A one-person exhibition of an artist’s work is always welcome: It provides a much better opportunity for insight than does looking at a piece or two in a group show. A rarer and even more wonderful thing is to see examples of an artist’s work over a period of many years. Lewis Buck’s retrospective at the Fine Art Museum at Western Carolina University in Cullowhee provides this opportunity.
In this era when so many artists spend much of their time and energy competing for attention and sales, it’s interesting to see paintings by an artist who made his work without fanfare. Over his long career as a serious painter, Lewis Buck spent no time on self-promotion. When many artists of his generation and his caliber were hanging out at the Cedar Bar, Buck was working a regular job and raising two sons.
This is not to say that he received no recognition for his work. He has been included in exhibitions in museums and galleries on a regular basis throughout his career, and in 1956, his work was reproduced in a book called American Painting Today, along with artists including Mark Rothko, Franz Kline, Willem de Kooning, Jackson Pollock and Arshile Gorky.
When the Bucks moved to Asheville in 1983, the art scene here was almost nonexistent. There were no galleries. Downtown was mostly empty, boarded-up buildings. The annual October Show, a juried exhibition at the Asheville Art Museum in the basement of the Civic Center, provided the only exhibition opportunity.
There were watercolorists painting traditional landscapes and still lifes. And Tucker Cooke was creating large canvases with images of Ingres’ women surrounded with lush flowers and tropical birds.
Buck’s work looked very different: Large scale works marked by assemblage, textures and a rich hues. He just kept painting.
Buck’s first degree, from Duke University, is in English literature. He loves words and he loves history. Titles of his paintings and collages, things like Little Known Bird of the Inner Aisle (glued and screwed), Phantom Ampersand deep in cornflower blue, and Zekiel Saw give a picture of an artist with intense intellectual curiosity, a wry sense of humor and wide-ranging interests.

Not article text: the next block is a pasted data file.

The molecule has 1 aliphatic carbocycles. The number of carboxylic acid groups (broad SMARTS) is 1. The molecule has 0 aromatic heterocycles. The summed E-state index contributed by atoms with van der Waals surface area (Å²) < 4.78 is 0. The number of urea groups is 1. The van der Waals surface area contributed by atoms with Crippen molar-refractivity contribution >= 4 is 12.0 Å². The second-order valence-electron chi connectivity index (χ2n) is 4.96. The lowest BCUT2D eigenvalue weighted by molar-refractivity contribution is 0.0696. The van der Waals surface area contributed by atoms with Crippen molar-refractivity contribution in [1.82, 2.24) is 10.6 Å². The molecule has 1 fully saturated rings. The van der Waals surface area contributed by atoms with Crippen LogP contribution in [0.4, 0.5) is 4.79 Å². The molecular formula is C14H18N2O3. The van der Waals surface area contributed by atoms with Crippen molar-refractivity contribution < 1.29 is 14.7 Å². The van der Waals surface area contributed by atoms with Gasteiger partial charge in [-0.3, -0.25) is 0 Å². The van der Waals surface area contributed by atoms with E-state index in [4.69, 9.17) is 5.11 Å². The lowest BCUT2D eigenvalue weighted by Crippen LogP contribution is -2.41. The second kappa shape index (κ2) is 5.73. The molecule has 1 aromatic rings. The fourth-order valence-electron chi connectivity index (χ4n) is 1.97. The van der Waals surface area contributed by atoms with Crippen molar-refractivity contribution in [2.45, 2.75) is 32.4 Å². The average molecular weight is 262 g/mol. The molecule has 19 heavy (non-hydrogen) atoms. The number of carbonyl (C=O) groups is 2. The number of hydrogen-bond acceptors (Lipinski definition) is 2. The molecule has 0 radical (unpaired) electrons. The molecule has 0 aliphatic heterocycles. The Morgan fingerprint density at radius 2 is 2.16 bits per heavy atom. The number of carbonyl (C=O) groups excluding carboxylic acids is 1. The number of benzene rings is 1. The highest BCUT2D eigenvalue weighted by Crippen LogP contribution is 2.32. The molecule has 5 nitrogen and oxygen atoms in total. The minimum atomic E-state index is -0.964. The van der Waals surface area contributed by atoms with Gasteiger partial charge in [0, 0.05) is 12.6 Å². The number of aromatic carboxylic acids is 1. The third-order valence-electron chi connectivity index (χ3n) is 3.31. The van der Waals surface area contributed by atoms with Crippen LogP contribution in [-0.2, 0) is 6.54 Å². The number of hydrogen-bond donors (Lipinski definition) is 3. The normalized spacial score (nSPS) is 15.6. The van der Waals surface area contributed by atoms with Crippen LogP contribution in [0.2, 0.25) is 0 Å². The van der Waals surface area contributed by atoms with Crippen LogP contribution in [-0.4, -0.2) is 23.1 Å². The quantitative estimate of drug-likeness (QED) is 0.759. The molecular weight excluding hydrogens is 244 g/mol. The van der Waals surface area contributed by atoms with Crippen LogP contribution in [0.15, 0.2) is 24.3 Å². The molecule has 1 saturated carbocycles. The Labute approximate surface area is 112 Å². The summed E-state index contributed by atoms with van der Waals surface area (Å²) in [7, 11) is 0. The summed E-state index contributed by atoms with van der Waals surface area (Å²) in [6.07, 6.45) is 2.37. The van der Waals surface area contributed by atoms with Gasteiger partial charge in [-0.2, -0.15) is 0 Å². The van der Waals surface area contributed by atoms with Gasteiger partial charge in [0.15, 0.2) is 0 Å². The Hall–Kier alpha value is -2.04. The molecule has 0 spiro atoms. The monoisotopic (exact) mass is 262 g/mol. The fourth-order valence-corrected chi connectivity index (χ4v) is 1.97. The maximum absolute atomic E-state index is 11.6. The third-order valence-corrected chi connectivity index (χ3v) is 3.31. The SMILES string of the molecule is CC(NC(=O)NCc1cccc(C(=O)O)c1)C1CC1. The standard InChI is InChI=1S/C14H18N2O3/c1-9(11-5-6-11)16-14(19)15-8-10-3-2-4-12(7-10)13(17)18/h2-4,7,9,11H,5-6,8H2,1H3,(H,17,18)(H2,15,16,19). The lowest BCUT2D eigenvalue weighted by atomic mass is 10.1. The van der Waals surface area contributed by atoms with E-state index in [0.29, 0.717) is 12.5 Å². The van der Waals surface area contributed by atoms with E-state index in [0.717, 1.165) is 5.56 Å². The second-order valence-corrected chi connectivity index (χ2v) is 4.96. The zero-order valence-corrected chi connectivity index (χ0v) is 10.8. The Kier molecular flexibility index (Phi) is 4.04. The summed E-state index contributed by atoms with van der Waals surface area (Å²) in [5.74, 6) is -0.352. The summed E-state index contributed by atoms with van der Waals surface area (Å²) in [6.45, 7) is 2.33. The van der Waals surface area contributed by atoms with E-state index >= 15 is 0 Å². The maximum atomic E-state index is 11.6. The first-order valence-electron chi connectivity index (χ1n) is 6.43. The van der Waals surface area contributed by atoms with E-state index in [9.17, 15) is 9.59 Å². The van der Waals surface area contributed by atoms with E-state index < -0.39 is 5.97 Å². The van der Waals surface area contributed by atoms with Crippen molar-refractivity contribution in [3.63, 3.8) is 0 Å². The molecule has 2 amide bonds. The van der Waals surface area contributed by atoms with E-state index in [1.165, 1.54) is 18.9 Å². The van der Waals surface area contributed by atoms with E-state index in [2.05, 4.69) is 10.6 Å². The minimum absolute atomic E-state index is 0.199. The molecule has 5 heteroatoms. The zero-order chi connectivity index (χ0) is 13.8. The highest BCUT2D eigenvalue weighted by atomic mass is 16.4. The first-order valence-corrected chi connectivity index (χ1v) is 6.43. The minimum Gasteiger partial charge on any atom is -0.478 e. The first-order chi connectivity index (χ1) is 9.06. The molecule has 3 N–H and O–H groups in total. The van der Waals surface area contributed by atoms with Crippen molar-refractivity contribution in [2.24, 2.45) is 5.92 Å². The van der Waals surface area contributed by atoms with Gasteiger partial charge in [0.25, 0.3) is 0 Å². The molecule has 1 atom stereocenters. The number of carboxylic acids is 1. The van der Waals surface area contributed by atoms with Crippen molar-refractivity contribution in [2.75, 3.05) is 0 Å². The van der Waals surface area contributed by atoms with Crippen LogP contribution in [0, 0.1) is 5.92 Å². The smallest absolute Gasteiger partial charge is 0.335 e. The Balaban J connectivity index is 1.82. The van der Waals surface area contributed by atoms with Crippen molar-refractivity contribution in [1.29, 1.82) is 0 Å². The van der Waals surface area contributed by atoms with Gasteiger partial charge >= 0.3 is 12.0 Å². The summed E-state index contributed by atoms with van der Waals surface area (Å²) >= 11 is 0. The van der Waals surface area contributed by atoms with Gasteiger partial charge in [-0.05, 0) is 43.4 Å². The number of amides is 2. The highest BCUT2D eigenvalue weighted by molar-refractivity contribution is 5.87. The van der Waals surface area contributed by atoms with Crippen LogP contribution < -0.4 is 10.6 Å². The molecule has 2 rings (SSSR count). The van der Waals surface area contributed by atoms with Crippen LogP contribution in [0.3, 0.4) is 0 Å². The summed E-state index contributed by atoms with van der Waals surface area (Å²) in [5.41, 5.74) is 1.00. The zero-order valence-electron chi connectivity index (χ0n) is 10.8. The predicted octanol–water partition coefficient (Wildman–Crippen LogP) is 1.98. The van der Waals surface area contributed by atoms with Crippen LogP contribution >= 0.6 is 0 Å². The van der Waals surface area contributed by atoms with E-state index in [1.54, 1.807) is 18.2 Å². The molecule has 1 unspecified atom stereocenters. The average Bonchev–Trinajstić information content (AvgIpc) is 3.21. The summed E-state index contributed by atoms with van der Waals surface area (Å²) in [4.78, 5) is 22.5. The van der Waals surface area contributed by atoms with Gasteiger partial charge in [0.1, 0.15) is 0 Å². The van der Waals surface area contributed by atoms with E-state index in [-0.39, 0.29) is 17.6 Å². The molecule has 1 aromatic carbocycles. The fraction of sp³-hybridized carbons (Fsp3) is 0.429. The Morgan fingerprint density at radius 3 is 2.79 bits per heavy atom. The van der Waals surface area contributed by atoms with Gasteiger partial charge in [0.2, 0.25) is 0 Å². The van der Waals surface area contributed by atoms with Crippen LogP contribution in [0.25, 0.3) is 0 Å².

The earliest works in the exhibition are from the late 1940s and the early ‘50s. His Iotrio, painted in 1951, could hang comfortably in any museum in any company. The 1970s brought lyrical collages, many featuring pieces of fabric found stuffed in the wall of a turn-of-the-century structure in Maine. The paint dances across the surfaces of these works; the fabric is alternately exposed and hidden. Collectively titled Pearl Street Rag or, depending on the location of their creation, Montford Rag, these lighthearted pieces were created with great care and intelligence.
Green Tea, painted in 1996, is an abstract comment on golf and golf courses. Like Buck’s other works, it says much with an economy of means. A number of the works from 2000 to the present are made from salvaged roofing tiles; presented as icons, they have an understated elegance that defies description.
Artist/designer Terry Taylor attended Buck’s opening reception and says he was excited by the span of time covered in the exhibit.
“I really enjoyed seeing the older work with the new—1948 through 2008,” Taylor said. “It was amazing how well the works all hung together, the way the various elements changed, but in ways were consistent. I had seen several exhibitions of Buck’s over the last 15 years, but it was a wonderful experience to see 50 of them all together.”
Never the careerist, Buck is an artist who has spent 60 years exploring and perfecting his craft. It has been time well-spent.
[Connie Bostic is an Asheville-based painter and writer.]
what: Lewis Buck’s Beyond the Surface: Life Works in Painting and Assemblage
where: Fine Art Museum, Western Carolina University, Cullowhee
when: Through Dec. 15. (227-3591)